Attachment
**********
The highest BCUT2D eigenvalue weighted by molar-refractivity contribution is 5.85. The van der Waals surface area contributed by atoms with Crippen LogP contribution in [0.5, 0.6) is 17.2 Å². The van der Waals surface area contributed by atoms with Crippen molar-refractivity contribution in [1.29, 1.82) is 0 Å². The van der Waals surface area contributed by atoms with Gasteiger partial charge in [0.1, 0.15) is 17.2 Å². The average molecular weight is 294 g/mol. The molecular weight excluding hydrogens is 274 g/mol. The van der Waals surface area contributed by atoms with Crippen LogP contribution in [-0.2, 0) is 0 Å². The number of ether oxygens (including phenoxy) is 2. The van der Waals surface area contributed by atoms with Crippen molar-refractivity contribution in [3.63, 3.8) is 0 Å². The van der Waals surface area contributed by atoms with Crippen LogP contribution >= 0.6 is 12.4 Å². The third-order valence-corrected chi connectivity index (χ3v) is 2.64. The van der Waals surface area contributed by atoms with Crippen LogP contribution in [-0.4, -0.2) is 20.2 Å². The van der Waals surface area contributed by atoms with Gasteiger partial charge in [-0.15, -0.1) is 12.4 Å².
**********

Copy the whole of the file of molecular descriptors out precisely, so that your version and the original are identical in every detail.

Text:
The highest BCUT2D eigenvalue weighted by molar-refractivity contribution is 5.85. The van der Waals surface area contributed by atoms with Crippen LogP contribution in [0.5, 0.6) is 17.2 Å². The van der Waals surface area contributed by atoms with Crippen molar-refractivity contribution in [1.29, 1.82) is 0 Å². The van der Waals surface area contributed by atoms with Gasteiger partial charge in [0.1, 0.15) is 17.2 Å². The average molecular weight is 294 g/mol. The molecular weight excluding hydrogens is 274 g/mol. The van der Waals surface area contributed by atoms with Crippen LogP contribution in [-0.2, 0) is 0 Å². The number of ether oxygens (including phenoxy) is 2. The van der Waals surface area contributed by atoms with Crippen molar-refractivity contribution in [3.63, 3.8) is 0 Å². The van der Waals surface area contributed by atoms with Crippen LogP contribution >= 0.6 is 12.4 Å². The third-order valence-corrected chi connectivity index (χ3v) is 2.64. The van der Waals surface area contributed by atoms with Crippen LogP contribution in [-0.4, -0.2) is 20.2 Å². The van der Waals surface area contributed by atoms with Gasteiger partial charge in [-0.15, -0.1) is 12.4 Å².